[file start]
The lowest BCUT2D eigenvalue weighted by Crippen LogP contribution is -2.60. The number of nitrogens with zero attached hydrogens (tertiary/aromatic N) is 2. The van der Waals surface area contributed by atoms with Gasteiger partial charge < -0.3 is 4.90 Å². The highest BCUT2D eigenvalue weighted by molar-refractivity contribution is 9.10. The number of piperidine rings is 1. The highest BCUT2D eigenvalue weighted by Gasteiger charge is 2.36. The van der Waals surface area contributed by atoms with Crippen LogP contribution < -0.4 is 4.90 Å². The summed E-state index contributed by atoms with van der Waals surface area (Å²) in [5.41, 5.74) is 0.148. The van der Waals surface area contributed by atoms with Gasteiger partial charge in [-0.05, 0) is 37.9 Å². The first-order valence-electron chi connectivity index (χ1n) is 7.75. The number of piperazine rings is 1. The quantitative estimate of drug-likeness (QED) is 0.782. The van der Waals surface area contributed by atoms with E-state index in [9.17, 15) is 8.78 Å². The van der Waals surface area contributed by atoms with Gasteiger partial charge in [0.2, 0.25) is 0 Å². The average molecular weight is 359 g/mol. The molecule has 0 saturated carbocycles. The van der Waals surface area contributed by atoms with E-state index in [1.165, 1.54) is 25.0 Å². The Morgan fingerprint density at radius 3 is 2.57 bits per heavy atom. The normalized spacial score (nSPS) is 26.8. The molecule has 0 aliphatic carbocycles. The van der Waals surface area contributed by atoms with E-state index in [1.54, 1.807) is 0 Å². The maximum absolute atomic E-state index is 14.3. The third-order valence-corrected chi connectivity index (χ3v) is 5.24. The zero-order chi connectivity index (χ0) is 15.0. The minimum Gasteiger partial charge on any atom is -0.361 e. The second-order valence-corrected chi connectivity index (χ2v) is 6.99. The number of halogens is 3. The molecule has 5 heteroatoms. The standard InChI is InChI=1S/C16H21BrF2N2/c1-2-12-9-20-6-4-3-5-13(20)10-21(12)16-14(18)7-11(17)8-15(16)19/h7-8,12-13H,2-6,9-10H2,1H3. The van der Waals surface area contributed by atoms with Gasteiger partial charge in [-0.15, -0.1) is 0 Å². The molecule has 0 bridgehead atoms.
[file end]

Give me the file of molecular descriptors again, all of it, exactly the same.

The lowest BCUT2D eigenvalue weighted by Crippen LogP contribution is -2.60. The number of nitrogens with zero attached hydrogens (tertiary/aromatic N) is 2. The van der Waals surface area contributed by atoms with Gasteiger partial charge < -0.3 is 4.90 Å². The highest BCUT2D eigenvalue weighted by molar-refractivity contribution is 9.10. The number of piperidine rings is 1. The highest BCUT2D eigenvalue weighted by Gasteiger charge is 2.36. The van der Waals surface area contributed by atoms with Crippen LogP contribution < -0.4 is 4.90 Å². The summed E-state index contributed by atoms with van der Waals surface area (Å²) in [5.41, 5.74) is 0.148. The van der Waals surface area contributed by atoms with Gasteiger partial charge in [-0.05, 0) is 37.9 Å². The first-order valence-electron chi connectivity index (χ1n) is 7.75. The number of piperazine rings is 1. The quantitative estimate of drug-likeness (QED) is 0.782. The van der Waals surface area contributed by atoms with E-state index in [9.17, 15) is 8.78 Å². The van der Waals surface area contributed by atoms with Gasteiger partial charge in [0.2, 0.25) is 0 Å². The average molecular weight is 359 g/mol. The molecule has 0 saturated carbocycles. The van der Waals surface area contributed by atoms with E-state index in [1.165, 1.54) is 25.0 Å². The Morgan fingerprint density at radius 3 is 2.57 bits per heavy atom. The normalized spacial score (nSPS) is 26.8. The molecule has 0 aliphatic carbocycles. The van der Waals surface area contributed by atoms with E-state index in [1.54, 1.807) is 0 Å². The maximum absolute atomic E-state index is 14.3. The third-order valence-corrected chi connectivity index (χ3v) is 5.24. The zero-order chi connectivity index (χ0) is 15.0. The minimum Gasteiger partial charge on any atom is -0.361 e. The second-order valence-corrected chi connectivity index (χ2v) is 6.99. The number of halogens is 3. The molecule has 5 heteroatoms. The standard InChI is InChI=1S/C16H21BrF2N2/c1-2-12-9-20-6-4-3-5-13(20)10-21(12)16-14(18)7-11(17)8-15(16)19/h7-8,12-13H,2-6,9-10H2,1H3. The van der Waals surface area contributed by atoms with Gasteiger partial charge in [-0.15, -0.1) is 0 Å². The molecule has 0 bridgehead atoms.